Documentary Photographer, Writer, Visual Narrator Anna Maria Antoinette D’Addario is the Edge of Humanity Magazine contributor of this social documentary photography. From her project ‘Women Of Kashi‘. To see Anna’s body of work click on any image.
Varanasi, Kashi, City of Light. Home to many elderly Hindu migrants that come to the city with the hope that when they die their bodies will be cremated on the banks of the river Ganga and when their ashes merge with the muddied water they will be closer to receiving ‘moksha’, liberation from the cycle of reincarnation.
In the past in India, the loss of a husband stigmatized a bereaved wife. Widowed women were not welcome to participate in religious ceremonies, considered a bad omen; they were treated as untouchables and often cast away from their communities. This adopted belief common to Hindus in India is also predominant in Nepal and Bangladesh, with many widows from the neighboring countries travelling far from their homelands closer to the Hindu holy cities.
Ostracised from their families, their culture and society, many women were left to fend for themselves living in extreme poverty. Child marriage, a common tradition meant child brides were isolated at a young age, unable to remarry and left without resources and family. Many women that I met in Varanasi had been widowed at a young age, as young as 10, abandoned from all they had known, alienated and alone they made their way to Varanasi to live an ascetic life. Some eventually found shelter in the ashrams strewn throughout the city whilst others were forced to live on the streets and around the Ghats.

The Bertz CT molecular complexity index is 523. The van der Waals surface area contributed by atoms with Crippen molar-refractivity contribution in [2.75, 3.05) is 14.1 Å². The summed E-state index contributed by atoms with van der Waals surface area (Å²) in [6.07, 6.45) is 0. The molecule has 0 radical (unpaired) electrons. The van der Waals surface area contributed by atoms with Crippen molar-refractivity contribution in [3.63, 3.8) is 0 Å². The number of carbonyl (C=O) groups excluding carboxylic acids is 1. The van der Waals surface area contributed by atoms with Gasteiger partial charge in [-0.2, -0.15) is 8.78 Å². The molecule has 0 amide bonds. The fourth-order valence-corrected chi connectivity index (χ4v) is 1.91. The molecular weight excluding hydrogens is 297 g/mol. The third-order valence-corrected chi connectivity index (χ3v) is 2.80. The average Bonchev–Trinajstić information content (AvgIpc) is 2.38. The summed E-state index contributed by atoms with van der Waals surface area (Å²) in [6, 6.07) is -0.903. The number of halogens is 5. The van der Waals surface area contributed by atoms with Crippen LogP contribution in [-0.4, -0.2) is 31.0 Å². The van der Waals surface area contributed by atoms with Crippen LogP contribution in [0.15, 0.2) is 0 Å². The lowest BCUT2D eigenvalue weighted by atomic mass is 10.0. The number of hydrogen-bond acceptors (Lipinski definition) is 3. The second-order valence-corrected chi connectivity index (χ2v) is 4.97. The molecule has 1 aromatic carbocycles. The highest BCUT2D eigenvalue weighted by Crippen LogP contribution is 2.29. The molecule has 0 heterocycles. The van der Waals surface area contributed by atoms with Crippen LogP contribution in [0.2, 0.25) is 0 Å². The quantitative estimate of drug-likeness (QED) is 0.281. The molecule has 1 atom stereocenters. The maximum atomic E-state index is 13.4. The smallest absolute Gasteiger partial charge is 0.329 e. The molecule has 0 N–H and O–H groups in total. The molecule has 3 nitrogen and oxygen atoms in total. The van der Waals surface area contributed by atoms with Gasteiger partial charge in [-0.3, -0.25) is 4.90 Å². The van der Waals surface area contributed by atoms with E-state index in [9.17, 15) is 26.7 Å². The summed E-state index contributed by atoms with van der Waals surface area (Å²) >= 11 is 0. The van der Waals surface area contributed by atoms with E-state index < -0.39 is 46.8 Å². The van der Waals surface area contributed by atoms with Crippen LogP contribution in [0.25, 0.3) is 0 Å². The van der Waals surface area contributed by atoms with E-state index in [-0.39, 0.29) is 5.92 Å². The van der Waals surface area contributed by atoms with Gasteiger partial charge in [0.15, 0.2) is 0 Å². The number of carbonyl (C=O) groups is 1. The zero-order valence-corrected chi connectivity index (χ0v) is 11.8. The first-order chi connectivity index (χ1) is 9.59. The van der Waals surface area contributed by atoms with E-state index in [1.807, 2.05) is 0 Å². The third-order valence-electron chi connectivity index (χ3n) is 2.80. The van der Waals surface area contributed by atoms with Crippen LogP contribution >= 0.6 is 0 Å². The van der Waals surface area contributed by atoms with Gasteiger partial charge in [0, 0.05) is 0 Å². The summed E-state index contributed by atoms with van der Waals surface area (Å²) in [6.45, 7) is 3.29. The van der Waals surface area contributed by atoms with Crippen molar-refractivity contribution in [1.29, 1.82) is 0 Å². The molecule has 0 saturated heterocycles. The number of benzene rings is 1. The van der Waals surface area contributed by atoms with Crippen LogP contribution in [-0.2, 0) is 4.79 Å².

There has been a shift in Indian culture in the past years as diverse organisations push to raise the status of widowed women in modern Indian society, however much is still to be done. Women remain marginalized, without proper health care, neglected by their families, in fear of their safety at times and with only their beliefs and friends to give them comfort in elderly years. Old taboos linger. Public displays of inclusion in religious ceremonies, while attempting to eradicate belief nationally, often unintentionally mask hardships that the women continue to face.
I met very strong women, women who had been through the unimaginable, women suffering from physical ailments and emotional trauma. A woman I met living in a handmade shack on the street was in such incredible pain she continued to plead for death and death came to her a week later, despite local attempts to assist her. The organisation supporting my enquires, Sulabh International, which has done much to raise the status of widowed women on a national level, paid for her cremation; a scheme they have set into motion to take care of women hosted in various ashrams. Within these ashrams, in Varanasi and in Vrindavan, another holy city known for its population of widows, I met women that could have been my grandmother, anyone’s grandmother, mother or sister, devoted to their rituals and beliefs. Some greatly missed their families, others appeared relieved to be separated from abusive and neglectful domestic relationships; mostly the women were resigned to their solitude but much less to their fate.
I wanted to create a project that portrayed these women in the light that I saw them, surrounded by their daily rituals, specifically moments of prayer where I sensed they found some peace. An instant lifted from the reality of the present, to show a little of the strength that I witnessed helped them to go forward from day to day. This story, which I began in 2013, is a small glimpse of a larger long-term project following the daily realities of women in India.
By Anna Maria Antoinette D’Addario